Network Working GroupJ. Reschke
Internet-Draftgreenbytes
Intended status: Standards TrackMay 22, 2017
Expires: November 23, 2017

Hypertext Transfer Protocol (HTTP) Client-Initiated Content-Encoding

draft-reschke-http-cice-latest

Abstract

In HTTP, "Content Codings" allow for payload encodings such as for compression or integrity checks. In particular, the "gzip" content coding is widely used for payload data sent in response messages.

Content Codings can be used in request messages as well, however discoverability is not on par with response messages. This document extends the HTTP "Accept-Encoding" header field for use in responses.

Editorial Note (To be removed by RFC Editor before publication)

Distribution of this document is unlimited. Although this is not a work item of the HTTPbis Working Group, comments should be sent to the Hypertext Transfer Protocol (HTTP) mailing list at ietf-http-wg@w3.org, which may be joined by sending a message with subject "subscribe" to ietf-http-wg-request@w3.org.

Discussions of the HTTPbis Working Group are archived at <http://lists.w3.org/Archives/Public/ietf-http-wg/>.

XML versions and latest edits for this document are available from <http://greenbytes.de/tech/webdav/#draft-reschke-http-cice>.

The changes in this draft are summarized in Appendix A.3.

Status of This Memo

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1. Introduction

In HTTP, "Content Codings" allow for payload encodings such as for compression or integrity checks ([RFC7231], Section 3.1.2). In particular, the "gzip" content coding is widely used for payload data sent in response messages.

Content Codings can be used in request messages as well, however discoverability is not on par with response messages. This document extends the HTTP "Accept-Encoding" header field ([RFC7231], Section 5.3.4) for use in responses.

2. Notational Conventions

The key words "MUST", "MUST NOT", "REQUIRED", "SHALL", "SHALL NOT", "SHOULD", "SHOULD NOT", "RECOMMENDED", "MAY", and "OPTIONAL" in this document are to be interpreted as described in [RFC2119].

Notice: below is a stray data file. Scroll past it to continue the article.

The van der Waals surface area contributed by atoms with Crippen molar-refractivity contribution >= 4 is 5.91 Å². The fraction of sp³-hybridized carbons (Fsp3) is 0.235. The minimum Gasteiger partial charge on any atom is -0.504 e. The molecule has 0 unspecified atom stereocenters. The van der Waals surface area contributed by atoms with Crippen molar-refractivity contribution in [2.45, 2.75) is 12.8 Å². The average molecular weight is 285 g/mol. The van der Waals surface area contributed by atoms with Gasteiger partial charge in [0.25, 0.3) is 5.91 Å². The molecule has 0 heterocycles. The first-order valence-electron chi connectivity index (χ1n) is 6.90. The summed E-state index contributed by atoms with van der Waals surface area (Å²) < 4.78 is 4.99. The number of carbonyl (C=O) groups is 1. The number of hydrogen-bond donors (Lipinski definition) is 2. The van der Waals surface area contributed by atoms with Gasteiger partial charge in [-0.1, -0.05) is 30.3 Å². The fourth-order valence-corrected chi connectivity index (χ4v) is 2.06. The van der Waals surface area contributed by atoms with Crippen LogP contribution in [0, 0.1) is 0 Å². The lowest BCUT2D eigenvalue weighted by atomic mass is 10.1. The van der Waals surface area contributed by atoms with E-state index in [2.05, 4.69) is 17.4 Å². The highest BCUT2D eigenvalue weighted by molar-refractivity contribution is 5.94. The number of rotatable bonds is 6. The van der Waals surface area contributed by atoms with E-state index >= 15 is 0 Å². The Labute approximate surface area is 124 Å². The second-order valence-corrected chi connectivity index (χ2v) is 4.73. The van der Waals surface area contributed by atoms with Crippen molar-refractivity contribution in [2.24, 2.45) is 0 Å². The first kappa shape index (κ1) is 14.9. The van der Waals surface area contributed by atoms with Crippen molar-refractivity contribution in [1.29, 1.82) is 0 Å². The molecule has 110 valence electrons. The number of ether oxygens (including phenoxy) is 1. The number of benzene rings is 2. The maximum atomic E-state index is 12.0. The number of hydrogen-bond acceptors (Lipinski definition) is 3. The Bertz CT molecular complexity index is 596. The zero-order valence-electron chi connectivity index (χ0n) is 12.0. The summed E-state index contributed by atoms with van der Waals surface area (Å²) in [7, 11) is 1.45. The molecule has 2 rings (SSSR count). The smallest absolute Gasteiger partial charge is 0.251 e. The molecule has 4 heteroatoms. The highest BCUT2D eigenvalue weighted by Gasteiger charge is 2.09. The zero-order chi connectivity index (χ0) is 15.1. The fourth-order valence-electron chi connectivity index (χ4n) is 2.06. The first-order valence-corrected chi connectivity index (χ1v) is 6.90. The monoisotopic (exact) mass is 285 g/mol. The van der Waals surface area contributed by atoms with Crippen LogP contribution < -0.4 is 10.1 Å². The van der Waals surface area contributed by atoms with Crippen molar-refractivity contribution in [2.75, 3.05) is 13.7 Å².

This document reuses terminology used in the base HTTP specifications, namely Section 2 of [RFC7230] and Section 3.1.2 of [RFC7231].

3. Extensions to 'Accept-Encoding' Header Field

Section 5.3.4 of [RFC7231] defines "Accept-Encoding" as a request header field only.

This specification extends that definition to allow "Accept-Encoding" as a response header field as well. When present, it indicates what content codings a resource was willing to accept at the time of the response. A field value that only contains "identity" implies that no content codings are supported.

Note that this information is specific to the specific request. The set of supported encodings might be different for other resources on the same server, could also change depending on other aspects of the request (such as the request method), or might change in the future.

Section 6.5.13 of [RFC7231] defines status code 415 (Unsupported Media Type) to apply to both media type and content coding related problems.

Servers that fail a request due to an unsupported content coding SHOULD respond with a 415 status and SHOULD include an "Accept-Encoding" header field in that response, allowing clients to distinguish between content coding related issues and media type related issues. In order to avoid confusion with media type related problems, servers that fail a request with a 415 status for reasons unrelated to content codings SHOULD NOT include the "Accept-Encoding" header field.

While sending "Accept-Encoding" in a 415 (Unsupported Media Type) response will be the most common use case, it is not restricted to this particular status code. For instance, a server might include it in a 2xx response when a request payload was big enough to justify use of a compression coding, but the client failed to do so.

4. Example

Client submits a POST request using Content-Encoding "compress" ([RFC7231], Section 3.1.2.1):